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Re: Gifting

The history of the Christian Church could be described as a series of not completely accurate attempts to understand and then relate the story of Jesus to others. One example of the difficulty involved comes from the 1979 Monty Python movie The Life of Brian. One of the central thematic jokes in the movie comes from the idea that people in the time of Jesus might have heard things wrong. So that “blessed are the peacemakers” is heard and related to others as “blessed are the cheese makers.”


Some of the funniest inaccurate attempts to understand the story of Jesus and relate the story to others are attempts by children to make sense out of the Christmas story. For example, have you heard the story about the phrase "round yon virgin mother and child" from the hymn Silent Night? After asking children to draw a picture of the Nativity, the Sunday school teacher was not surprised to see that one child had drawn a stable, a baby with a halo, a mommy, a daddy, and some animals. But then, off to the side, was a very plump figure of a boy. “Who could this be?” she asked.  And the child responds with all the certainty of those who take stories literally, “That is round John Virgin, of course.”


I have had my own not completely accurate attempts to understand and relate the story of Jesus. One Sunday my mother asked what we had learned in Sunday school. I explained that we had learned about those three guys. She asked which three guys and I said the three wise guys. Containing her amusement my mother asked which three wise guys. I rolled my eyes and responded that she knew which wise guys: Frankenstein, Murray, and Gold.


In my inaccurate attempt to understand and relate the story, I had confused the gifts with the givers. Gifts are important in the Christmas story. I am not speaking as an economist who is trying to support the economy by encouraging people to go out and spend more money on gifts. And I am not speaking as one who would like you to give a specific gift to me or to the church, although that would be nice.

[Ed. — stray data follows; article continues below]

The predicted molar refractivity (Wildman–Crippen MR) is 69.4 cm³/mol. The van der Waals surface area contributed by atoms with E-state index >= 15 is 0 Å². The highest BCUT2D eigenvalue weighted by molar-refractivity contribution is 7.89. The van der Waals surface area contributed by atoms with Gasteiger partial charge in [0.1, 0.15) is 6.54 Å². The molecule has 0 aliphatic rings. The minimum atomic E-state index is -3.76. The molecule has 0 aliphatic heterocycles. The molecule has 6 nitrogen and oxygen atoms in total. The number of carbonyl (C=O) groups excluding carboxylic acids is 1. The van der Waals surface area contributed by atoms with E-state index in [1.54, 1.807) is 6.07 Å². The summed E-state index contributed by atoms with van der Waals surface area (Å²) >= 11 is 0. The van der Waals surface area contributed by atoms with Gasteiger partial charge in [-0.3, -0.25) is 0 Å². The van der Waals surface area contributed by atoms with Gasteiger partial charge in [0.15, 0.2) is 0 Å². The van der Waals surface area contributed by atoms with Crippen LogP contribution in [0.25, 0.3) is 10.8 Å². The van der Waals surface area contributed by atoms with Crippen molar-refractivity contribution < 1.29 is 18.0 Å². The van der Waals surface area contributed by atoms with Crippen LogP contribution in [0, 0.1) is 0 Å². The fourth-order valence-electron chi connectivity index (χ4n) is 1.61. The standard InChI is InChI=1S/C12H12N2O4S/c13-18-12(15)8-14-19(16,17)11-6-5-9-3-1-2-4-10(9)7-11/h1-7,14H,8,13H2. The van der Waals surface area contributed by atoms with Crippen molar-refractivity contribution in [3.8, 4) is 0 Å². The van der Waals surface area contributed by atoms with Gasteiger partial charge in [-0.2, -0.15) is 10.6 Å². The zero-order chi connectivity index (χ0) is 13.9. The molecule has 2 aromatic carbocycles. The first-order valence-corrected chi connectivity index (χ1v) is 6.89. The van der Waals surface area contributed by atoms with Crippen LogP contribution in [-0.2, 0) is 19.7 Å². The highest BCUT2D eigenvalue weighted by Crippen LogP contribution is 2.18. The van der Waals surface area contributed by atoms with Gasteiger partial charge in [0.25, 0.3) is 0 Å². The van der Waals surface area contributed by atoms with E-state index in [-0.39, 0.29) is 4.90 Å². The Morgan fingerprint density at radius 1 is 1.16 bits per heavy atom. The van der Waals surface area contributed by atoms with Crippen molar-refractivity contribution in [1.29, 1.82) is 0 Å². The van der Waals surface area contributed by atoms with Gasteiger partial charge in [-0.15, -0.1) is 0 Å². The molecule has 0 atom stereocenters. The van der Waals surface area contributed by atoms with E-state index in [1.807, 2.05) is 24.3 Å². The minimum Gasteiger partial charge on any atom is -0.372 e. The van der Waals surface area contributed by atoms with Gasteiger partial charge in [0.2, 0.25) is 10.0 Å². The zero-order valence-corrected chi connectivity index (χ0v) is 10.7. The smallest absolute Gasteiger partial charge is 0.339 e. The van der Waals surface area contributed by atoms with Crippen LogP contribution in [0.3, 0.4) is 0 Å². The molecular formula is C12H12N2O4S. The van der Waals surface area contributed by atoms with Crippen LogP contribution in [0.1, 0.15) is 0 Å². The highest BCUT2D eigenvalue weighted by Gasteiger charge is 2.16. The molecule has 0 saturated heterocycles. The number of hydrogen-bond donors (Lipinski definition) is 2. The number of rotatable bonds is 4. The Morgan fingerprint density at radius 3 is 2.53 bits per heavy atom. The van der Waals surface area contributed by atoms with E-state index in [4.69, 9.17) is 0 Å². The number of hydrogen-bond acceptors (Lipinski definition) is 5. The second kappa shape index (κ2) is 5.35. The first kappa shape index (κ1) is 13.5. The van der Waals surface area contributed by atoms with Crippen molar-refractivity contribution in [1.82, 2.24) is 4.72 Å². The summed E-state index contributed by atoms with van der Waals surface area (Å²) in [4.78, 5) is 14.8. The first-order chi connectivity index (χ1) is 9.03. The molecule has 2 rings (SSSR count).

Gifts are important in the Christmas story because in the end the Christmas story is a story about God giving away the gift of God’s self to humanity: God coming to live among us as a human being.  Which is to say God living selflessly. Gift-giving, when done well, is an art. A really good gift, an artful gift, says something important about who the giver is and who the giver perceives the receiver to be.


The story of God giving away the gift of God’s self to humanity seems to me to be the essential Christian story for two reasons. First, it is a story about the nature of God, to give gifts. Almost every Sunday we are reminded that all of life is a gift. If that is indeed true—and I believe that it is—then it is a gift given by God. And the story of God giving away the gift of God’s self is important because it establishes that fact that God is the giver.


In addition this story is important because it tells us something about who God perceives us to be. This story, the story of God's living among us selflessly, is important because it exemplifies the type of life that Jesus taught us that we are to live. We are called to give the gift of ourselves to each other in order to build up of the kingdom of God. (Note to self: we are called to give the gift of ourselves to each other to build up the realm of God, not to enable insanity, to make other people happy, or make people like us.) Jesus teaches us to give of ourselves in order to build up the kingdom of God. We are called upon to be givers. One could say that God gives the gift of God’s own self to humanity, becoming human to teach us that we are capable of becoming givers, capable of becoming divine.


When I was in high school I attended St. David’s Episcopal Church in Bethel Park, a suburb south of Pittsburgh, PA. Each year on the twelfth night of Christmas, January sixth—also known as the feast of the Epiphany, the day the Church celebrates the coming of the Wise Men—the people of St. David’s celebrated with a spaghetti supper and by building a large bonfire fueled by the dried up Christmas greens and trees. That fire, which was always taller than I was, the warmth it generated on a cold winter night, the community which passed the light of the fire from one person to another—lighting candles and walking into the church singing We Three Kings—still remind me that the light and warmth come to us as a gift. We are called to share the gift of light and warmth with others.


The prophet Jeremiah describes God calling together a great company, which includes the blind and the lame, those with child, and those in labor. He is leading them by brooks of water, in a straight path in which they will not stumble. Mourning is being turned into joy and all shall be merry. Jesus invites us to join God in this important work.


So Frankenstein, Murray, and Gold are not a new law firm but a reminder that gifts are important. Gifts are important because we are important. We are gifts and we are called to give the gift of ourselves to others that they may recognize that they too are gifts. And the light will continue to spread.


Which is to say that all of life is a gift and it is time to start re-gifting.


Speaker: The Reverend Edward Sunderland

January 2, 2011

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